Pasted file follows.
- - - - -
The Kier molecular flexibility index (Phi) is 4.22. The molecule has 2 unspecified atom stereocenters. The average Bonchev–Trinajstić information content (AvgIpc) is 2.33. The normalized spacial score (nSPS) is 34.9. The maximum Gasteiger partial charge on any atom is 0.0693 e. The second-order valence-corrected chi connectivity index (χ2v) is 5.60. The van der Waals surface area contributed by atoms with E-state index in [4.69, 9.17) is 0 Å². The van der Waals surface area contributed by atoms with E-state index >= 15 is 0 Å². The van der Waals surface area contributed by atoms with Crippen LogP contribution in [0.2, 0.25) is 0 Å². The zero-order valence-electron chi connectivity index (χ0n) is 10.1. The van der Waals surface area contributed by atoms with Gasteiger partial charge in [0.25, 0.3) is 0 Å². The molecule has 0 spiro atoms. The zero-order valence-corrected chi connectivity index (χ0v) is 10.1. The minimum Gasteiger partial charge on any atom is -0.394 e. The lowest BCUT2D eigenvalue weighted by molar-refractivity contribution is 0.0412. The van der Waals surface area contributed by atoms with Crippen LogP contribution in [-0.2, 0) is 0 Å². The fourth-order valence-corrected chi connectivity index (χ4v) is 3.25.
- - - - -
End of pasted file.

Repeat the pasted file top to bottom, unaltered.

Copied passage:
The Kier molecular flexibility index (Phi) is 4.22. The molecule has 2 unspecified atom stereocenters. The average Bonchev–Trinajstić information content (AvgIpc) is 2.33. The normalized spacial score (nSPS) is 34.9. The maximum Gasteiger partial charge on any atom is 0.0693 e. The second-order valence-corrected chi connectivity index (χ2v) is 5.60. The van der Waals surface area contributed by atoms with E-state index in [4.69, 9.17) is 0 Å². The van der Waals surface area contributed by atoms with E-state index >= 15 is 0 Å². The van der Waals surface area contributed by atoms with Crippen LogP contribution in [0.2, 0.25) is 0 Å². The zero-order valence-electron chi connectivity index (χ0n) is 10.1. The van der Waals surface area contributed by atoms with Gasteiger partial charge in [0.25, 0.3) is 0 Å². The molecule has 0 spiro atoms. The zero-order valence-corrected chi connectivity index (χ0v) is 10.1. The minimum Gasteiger partial charge on any atom is -0.394 e. The lowest BCUT2D eigenvalue weighted by molar-refractivity contribution is 0.0412. The van der Waals surface area contributed by atoms with Crippen LogP contribution in [-0.2, 0) is 0 Å². The fourth-order valence-corrected chi connectivity index (χ4v) is 3.25.